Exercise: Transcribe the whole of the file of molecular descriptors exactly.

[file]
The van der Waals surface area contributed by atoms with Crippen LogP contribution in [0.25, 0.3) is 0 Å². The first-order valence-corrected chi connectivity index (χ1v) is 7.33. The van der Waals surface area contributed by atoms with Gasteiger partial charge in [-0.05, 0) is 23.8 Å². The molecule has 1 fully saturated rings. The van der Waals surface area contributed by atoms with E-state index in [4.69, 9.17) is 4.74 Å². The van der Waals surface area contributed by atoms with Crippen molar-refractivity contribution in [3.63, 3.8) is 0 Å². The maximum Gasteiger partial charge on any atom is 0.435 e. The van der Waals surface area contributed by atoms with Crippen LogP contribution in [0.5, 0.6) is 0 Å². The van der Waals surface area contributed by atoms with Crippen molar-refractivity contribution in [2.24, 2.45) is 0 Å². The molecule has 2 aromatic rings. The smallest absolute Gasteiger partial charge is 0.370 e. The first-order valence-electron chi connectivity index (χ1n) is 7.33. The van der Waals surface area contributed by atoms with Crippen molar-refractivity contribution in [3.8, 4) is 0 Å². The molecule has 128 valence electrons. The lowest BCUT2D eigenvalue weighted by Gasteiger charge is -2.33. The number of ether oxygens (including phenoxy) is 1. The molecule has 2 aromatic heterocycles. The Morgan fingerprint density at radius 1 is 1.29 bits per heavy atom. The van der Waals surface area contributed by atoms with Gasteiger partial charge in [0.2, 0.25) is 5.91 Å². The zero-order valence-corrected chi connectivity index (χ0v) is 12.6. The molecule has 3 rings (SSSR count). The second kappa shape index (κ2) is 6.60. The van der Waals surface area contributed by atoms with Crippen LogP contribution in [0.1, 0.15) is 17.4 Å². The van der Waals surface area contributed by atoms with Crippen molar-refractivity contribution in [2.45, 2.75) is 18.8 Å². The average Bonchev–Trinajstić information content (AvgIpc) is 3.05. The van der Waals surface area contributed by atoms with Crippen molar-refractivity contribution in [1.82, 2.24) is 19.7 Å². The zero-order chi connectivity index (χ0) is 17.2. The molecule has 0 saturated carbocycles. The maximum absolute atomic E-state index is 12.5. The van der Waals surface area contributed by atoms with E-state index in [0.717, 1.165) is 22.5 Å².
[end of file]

The van der Waals surface area contributed by atoms with Crippen LogP contribution in [0.25, 0.3) is 0 Å². The first-order valence-corrected chi connectivity index (χ1v) is 7.33. The van der Waals surface area contributed by atoms with Gasteiger partial charge in [-0.05, 0) is 23.8 Å². The molecule has 1 fully saturated rings. The van der Waals surface area contributed by atoms with E-state index in [4.69, 9.17) is 4.74 Å². The van der Waals surface area contributed by atoms with Crippen molar-refractivity contribution in [3.63, 3.8) is 0 Å². The maximum Gasteiger partial charge on any atom is 0.435 e. The van der Waals surface area contributed by atoms with Crippen LogP contribution in [0.5, 0.6) is 0 Å². The van der Waals surface area contributed by atoms with Crippen molar-refractivity contribution in [2.24, 2.45) is 0 Å². The molecule has 2 aromatic rings. The smallest absolute Gasteiger partial charge is 0.370 e. The first-order valence-electron chi connectivity index (χ1n) is 7.33. The van der Waals surface area contributed by atoms with Crippen molar-refractivity contribution in [3.8, 4) is 0 Å². The molecule has 128 valence electrons. The lowest BCUT2D eigenvalue weighted by Gasteiger charge is -2.33. The number of ether oxygens (including phenoxy) is 1. The molecule has 2 aromatic heterocycles. The Morgan fingerprint density at radius 1 is 1.29 bits per heavy atom. The van der Waals surface area contributed by atoms with Gasteiger partial charge in [0.2, 0.25) is 5.91 Å². The zero-order valence-corrected chi connectivity index (χ0v) is 12.6. The molecule has 3 rings (SSSR count). The second kappa shape index (κ2) is 6.60. The van der Waals surface area contributed by atoms with Crippen LogP contribution in [0.1, 0.15) is 17.4 Å². The van der Waals surface area contributed by atoms with Crippen molar-refractivity contribution in [2.45, 2.75) is 18.8 Å². The average Bonchev–Trinajstić information content (AvgIpc) is 3.05. The van der Waals surface area contributed by atoms with Crippen molar-refractivity contribution in [1.82, 2.24) is 19.7 Å². The zero-order chi connectivity index (χ0) is 17.2. The molecule has 0 saturated carbocycles. The maximum absolute atomic E-state index is 12.5. The van der Waals surface area contributed by atoms with E-state index in [0.717, 1.165) is 22.5 Å².